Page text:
8 Confessions Of Someone Who Doesn’t Speak Perfect Spanish
Poet Noel Quiñones tackled the complex questions and feelings of non-Spanish speaking Latinxs in his poem “8 Confessions of My Tongue”. He touches on everything from filling yourself with false hope until you’re discovered to the lingering feeling that you’ve let your parents down and the confusion when you realize that they won’t teach you.
1. False comfort as you try your best to speak a tongue you don’t quite grasp.Write About Now / YouTube
“You expected the waterfall, the spit that crossed the ocean; the syllable-suffocating dance and it is a dance,” Noel Quiñones says. “This moving, weaving, searching, turning your back on what you can never keep up with. I contain so much sad, brown mouth that I can’t even pronounce Quiñones without a stranger examining the air it took to learn it.”
2. The little lie we tell ourselves as we memorize Spanish songs without knowing the meaning.Write About Now / YouTube
“But I’m always the last one to yell ‘Wepa,'” Quiñones admits. “Forever late to my own identity.”
3. Experiencing the negativity from fellow Latinxs who do speak Spanish.Write About Now / YouTube
“They whisper of my fraud on the block and in the classroom,” Quiñones laments. “But all I have are these two false skins stitched into a name.”
4. That feeling when you rely on Google Translate to prove yourself.Write About Now / YouTube
Whether writing in Spanish for a poem or when texting a Spanish-speaking relative, there’s this moment of despair when you have to use translation software to make sure you got it right.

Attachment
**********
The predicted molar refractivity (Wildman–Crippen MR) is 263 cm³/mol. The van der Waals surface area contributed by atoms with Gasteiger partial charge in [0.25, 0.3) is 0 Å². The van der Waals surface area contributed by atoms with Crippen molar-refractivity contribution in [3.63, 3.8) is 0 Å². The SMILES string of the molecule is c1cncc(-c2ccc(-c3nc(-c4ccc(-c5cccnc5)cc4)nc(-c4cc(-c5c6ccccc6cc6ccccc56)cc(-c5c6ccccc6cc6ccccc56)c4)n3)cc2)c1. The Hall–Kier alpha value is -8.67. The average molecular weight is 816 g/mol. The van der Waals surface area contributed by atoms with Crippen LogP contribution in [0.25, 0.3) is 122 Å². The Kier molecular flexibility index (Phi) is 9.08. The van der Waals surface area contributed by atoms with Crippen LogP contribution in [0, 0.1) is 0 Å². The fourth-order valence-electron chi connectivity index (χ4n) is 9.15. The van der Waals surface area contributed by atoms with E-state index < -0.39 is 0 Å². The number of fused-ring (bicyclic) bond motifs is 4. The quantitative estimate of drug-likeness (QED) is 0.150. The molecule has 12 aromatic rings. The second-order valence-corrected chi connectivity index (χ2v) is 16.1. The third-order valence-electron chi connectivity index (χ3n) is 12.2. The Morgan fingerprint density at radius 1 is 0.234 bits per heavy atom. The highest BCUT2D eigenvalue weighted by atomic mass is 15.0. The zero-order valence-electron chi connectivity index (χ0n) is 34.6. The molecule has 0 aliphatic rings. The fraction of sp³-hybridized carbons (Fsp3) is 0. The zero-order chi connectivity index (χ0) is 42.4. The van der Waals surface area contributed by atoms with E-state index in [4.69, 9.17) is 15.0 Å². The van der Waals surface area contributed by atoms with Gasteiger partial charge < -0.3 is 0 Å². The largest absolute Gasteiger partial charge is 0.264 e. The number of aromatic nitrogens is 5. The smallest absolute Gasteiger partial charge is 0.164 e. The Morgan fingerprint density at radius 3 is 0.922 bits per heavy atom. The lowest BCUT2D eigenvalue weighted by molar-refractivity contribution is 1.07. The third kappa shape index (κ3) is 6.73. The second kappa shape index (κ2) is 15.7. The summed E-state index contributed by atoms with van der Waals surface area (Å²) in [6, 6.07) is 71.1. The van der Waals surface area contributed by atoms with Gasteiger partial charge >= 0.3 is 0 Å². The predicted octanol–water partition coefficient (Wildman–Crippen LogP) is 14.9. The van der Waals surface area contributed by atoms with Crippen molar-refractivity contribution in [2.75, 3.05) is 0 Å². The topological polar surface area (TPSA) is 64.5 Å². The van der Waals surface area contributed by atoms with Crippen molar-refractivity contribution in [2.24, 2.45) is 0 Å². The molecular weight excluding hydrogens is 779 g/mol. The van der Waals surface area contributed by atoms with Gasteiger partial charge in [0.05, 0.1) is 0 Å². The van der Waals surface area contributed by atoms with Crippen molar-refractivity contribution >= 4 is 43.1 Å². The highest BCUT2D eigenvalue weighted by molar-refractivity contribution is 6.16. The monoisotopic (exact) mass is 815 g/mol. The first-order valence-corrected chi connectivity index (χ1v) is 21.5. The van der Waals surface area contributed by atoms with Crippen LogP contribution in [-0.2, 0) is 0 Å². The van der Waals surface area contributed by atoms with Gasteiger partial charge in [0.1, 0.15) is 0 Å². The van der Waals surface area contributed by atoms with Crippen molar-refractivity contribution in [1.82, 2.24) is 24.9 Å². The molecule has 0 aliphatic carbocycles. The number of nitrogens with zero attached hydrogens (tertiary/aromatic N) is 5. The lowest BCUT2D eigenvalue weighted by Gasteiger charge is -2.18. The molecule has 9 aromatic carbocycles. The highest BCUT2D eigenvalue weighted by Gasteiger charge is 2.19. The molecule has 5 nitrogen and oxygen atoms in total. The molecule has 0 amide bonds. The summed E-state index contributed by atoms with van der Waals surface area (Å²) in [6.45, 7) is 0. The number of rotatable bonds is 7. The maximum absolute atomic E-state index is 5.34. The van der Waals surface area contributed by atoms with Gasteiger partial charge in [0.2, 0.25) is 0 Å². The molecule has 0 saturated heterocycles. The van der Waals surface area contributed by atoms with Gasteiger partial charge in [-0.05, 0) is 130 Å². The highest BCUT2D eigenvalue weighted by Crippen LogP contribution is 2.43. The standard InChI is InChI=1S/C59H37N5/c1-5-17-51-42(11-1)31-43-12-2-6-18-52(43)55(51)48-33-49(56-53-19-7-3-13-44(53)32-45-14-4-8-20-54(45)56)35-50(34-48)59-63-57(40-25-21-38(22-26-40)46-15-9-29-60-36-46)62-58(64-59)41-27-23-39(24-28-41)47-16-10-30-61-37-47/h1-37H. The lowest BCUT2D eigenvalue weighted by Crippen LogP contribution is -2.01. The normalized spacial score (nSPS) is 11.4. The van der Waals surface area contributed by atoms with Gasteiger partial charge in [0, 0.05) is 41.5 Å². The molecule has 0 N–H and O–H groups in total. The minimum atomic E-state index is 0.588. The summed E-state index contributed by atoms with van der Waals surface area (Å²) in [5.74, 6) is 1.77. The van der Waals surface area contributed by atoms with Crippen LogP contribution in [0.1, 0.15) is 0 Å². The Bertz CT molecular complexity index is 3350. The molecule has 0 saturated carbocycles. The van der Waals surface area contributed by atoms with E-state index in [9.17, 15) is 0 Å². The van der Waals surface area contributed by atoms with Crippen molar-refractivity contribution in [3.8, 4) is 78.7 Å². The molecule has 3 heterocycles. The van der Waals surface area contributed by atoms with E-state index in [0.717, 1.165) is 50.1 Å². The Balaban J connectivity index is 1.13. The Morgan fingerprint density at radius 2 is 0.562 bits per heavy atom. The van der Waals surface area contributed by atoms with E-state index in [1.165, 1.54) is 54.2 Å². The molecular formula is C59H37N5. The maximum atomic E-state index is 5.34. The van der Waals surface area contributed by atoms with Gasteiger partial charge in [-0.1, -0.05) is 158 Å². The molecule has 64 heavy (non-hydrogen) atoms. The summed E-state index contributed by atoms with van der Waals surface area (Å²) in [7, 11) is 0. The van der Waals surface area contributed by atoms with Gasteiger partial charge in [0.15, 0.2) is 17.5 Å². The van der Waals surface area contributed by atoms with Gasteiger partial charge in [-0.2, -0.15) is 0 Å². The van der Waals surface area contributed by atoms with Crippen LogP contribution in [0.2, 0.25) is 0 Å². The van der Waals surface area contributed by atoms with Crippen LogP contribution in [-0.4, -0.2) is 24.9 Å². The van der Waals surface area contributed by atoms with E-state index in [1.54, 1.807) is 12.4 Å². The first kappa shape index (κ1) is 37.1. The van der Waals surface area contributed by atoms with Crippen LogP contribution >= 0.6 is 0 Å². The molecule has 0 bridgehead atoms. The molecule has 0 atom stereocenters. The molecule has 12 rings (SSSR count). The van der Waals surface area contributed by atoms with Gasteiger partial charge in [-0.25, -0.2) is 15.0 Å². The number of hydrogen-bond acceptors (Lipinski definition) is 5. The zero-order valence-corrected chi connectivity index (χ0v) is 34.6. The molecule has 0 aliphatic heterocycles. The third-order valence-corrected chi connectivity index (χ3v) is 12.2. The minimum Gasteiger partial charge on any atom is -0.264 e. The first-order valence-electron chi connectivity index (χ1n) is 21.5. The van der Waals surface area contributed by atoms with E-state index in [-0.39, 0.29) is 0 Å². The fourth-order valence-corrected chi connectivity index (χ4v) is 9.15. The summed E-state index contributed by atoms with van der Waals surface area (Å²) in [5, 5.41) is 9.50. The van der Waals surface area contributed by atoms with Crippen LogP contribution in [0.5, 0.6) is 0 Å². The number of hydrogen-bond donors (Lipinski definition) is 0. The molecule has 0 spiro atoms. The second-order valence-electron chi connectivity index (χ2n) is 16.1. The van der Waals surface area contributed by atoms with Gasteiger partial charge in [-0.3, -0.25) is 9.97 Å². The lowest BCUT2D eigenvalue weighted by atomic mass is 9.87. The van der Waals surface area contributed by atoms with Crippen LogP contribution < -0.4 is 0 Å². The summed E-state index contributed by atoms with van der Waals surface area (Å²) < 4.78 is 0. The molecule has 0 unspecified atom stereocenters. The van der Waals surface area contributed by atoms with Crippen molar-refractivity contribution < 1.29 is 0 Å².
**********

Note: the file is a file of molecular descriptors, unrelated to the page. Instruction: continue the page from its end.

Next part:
5. There’s always a despairing feeling when you fake your “mother tongue.”Write About Now / YouTube
“Where I touch the shore and it accepts me,” Quiñones says. “Where my grandmother wasn’t spit on every day for not knowing English.”
6. The feeling of desperately trying to teach yourself using words you hear from friends and family even though they never taught you.Write About Now / YouTube
“My skin, always mistaken for home,” Quiñones tells the crowd. “My name, an invitation to strangers who say, ‘Your parents should have taught you.’ But my parents say it’s my fault.”
7. Being told that you should be able to feel when you use ‘para’ instead of ‘por.’Write About Now / YouTube
Because, in English “for” is “for” is “for”.
8. The overall feeling that your lack of Spanish is a betrayal to your parents.Write About Now / YouTube
“A stutter beneath a foreign accent mark; a transcontinental thing stuck in it’s own ocean,” Quiñones explains. “And, so, I flood Quiñones onto my mother’s lap. ‘Qué vergüenza,’ she says. ‘Now you don’t belong… anywhere.'”
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